Q: Do you have any other comments on pipeline corrosion and CO2 transport?

SP: With respect to CCTS network development, the technology is already available (in terms of transporting CO2 for oil recovery). The main issue is the magnitude of the amount to be transported. Unlike other fields in which the development of infrastructure is predominantly funded and developed by industry, the funding for a CCTS network would come predominately from the government. As a consequence, the activities and knowledge will be scrutinized more by stakeholders and the public. For this reason, it is the responsibility of corrosion professionals to clearly understand and articulate the real corrosion issues and develop solutions for them. Temptations to publish data from short-term tests and “reinventing the wheel type of research” should be avoided. Technical associations like NACE International should continue to take a leadership role to ensure that appropriate solutions (for which there currently are no solutions) are developed. Further, these associations should continue to disseminate relevant information in the form and language that is easily understood by the general public.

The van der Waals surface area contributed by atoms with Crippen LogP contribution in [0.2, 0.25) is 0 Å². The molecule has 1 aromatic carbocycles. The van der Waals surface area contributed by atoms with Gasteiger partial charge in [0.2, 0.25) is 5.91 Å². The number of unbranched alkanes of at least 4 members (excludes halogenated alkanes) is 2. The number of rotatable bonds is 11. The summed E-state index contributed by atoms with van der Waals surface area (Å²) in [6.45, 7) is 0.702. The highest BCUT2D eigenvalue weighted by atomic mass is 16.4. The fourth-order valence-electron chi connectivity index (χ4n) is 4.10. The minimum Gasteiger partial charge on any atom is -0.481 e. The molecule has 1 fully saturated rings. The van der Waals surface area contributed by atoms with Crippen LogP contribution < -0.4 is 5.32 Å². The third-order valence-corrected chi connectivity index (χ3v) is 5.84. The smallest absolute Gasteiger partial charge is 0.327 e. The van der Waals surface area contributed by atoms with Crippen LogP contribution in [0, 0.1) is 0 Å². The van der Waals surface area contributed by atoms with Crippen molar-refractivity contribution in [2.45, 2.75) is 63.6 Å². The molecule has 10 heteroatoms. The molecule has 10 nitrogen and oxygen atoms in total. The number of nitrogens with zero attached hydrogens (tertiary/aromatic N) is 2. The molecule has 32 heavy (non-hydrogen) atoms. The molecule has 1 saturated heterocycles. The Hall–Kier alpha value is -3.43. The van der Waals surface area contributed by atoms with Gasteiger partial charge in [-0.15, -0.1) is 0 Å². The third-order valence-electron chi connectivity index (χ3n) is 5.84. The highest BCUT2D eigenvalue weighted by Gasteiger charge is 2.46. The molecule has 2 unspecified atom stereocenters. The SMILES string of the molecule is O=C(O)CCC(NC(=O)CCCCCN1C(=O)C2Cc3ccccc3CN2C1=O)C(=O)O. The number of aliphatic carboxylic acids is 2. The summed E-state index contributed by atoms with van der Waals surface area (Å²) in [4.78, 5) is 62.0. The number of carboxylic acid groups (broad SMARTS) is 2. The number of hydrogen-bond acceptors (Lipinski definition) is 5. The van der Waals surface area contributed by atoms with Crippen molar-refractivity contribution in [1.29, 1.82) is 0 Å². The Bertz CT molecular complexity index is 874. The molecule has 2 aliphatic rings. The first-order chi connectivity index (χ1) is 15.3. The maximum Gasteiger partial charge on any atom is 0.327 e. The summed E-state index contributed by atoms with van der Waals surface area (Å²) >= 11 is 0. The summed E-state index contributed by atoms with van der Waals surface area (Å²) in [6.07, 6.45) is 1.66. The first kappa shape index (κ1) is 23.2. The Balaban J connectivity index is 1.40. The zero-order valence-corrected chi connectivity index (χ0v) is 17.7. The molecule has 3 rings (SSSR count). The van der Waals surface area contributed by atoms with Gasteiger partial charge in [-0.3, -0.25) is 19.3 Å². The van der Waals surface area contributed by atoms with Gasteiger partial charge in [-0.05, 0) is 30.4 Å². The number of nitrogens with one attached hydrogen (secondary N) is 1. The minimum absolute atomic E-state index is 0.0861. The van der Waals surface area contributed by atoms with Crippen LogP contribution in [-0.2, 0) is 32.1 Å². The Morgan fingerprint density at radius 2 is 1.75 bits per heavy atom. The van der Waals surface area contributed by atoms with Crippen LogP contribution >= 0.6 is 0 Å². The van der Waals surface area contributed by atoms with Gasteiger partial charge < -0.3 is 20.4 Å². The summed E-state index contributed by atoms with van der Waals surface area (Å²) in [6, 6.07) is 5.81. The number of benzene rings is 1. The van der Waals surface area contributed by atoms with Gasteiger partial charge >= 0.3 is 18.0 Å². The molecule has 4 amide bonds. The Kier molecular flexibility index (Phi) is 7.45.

Bijan Kermani: In general, corrosion monitoring and inspection used for pipelines are applicable to pipelines transporting CO2. However, as corrosion damage may not follow normal trends, some specific innovative methods may be required to allow detection of impurities, water content, and related parameters. Inspection methods also need a review to determine their applicability to CO2 lines and whether special measures are required. 

In closing, we need to develop and deliver processes that allow safe CCTS in the future. Great progress has and is being made to address individual elements of CCTS systems. However, there is a need to integrate the activities of all elements of CCTS, focusing on gap analysis and economic impacts as the first step to providing a holistic, cost-effective, and appropriate approach to CCTS systems and respective integrity management. This involves bringing together a diverse range of engineering disciplines including geology, reservoir engineering, processing, pipeline management, materials selection, and corrosion. Such an integrated approach will have a major impact on facilities, product optimization, health, security, and the environment, ensuring continuous, safe, and effective operations.

 

References